7… Moses took the tabernacle, and pitched it without the camp, afar off from the camp, and called it the Tabernacle of the congregation. And it came to pass, that every one (not just Moses, every one) which sought the LORD went out unto the tabernacle of the congregation, which was without the camp.
When God arrived with thunder, lighting, smoke and trumpets blaring the people removed themselves to stand afar off. Now we see God removing himself to stand afar off. This church’s relationship with God was like two porcupines trying to embrace. When they drew close there was always some sticking point causing them to withdraw from one another. Fear of the unknown caused the people to withdraw. Not being known caused God to withdraw.
The tabernacle Moses moved outside the camp is different from the one he was receiving instructions to build when he had to return to the camp and deal with sin. It is not clear exactly where this tent came from, other than it was a tent in the camp that people could go to and seek the Lord. This tent probably housed the altar Moses built before he disappeared into the cloud. But don’t miss an important point. Even thought God was so angry he refused to call them his people, he never forsook them. All he did was distance himself.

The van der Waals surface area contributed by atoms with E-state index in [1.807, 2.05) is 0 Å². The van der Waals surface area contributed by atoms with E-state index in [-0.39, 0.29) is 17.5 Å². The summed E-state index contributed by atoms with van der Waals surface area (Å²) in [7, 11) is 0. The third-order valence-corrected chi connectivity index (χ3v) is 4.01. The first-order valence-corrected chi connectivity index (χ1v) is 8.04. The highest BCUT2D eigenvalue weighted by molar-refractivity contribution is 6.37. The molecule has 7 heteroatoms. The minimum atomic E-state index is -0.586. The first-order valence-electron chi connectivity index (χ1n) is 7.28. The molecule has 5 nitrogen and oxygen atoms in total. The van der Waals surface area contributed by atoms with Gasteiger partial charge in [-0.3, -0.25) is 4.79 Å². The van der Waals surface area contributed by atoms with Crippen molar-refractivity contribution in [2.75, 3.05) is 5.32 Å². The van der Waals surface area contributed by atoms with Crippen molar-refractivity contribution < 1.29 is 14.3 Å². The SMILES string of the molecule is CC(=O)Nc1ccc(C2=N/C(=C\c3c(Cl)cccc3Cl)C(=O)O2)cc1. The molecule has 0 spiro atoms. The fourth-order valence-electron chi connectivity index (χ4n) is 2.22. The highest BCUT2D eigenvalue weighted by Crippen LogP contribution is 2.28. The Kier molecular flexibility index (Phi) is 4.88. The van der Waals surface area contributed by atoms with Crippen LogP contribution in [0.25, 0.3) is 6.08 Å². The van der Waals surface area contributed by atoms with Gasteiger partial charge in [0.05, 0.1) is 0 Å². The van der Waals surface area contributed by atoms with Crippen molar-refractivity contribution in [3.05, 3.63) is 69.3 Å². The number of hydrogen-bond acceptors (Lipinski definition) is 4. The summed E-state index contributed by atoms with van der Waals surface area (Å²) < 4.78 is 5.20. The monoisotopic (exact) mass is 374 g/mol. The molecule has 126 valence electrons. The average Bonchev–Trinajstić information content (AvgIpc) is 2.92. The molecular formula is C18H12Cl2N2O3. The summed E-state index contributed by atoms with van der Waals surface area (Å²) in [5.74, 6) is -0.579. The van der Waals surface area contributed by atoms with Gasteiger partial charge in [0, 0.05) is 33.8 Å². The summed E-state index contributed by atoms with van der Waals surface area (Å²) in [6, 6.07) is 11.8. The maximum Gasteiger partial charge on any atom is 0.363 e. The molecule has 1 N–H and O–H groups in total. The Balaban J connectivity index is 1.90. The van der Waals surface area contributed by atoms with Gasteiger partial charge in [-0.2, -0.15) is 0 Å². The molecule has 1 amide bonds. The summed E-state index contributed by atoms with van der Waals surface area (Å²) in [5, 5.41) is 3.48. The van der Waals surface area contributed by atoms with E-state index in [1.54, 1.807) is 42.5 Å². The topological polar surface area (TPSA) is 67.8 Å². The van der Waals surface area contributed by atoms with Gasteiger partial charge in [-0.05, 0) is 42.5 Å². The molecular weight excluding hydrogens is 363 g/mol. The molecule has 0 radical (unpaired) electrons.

The New Testament calls the nation the church in the wilderness. This church is still a church but it is a church void of the presence of God. Sometimes you can’t find God’s presence in a church but that does not mean his presence is unavailable or that he has forsaken the individuals in the church that he is standing afar from.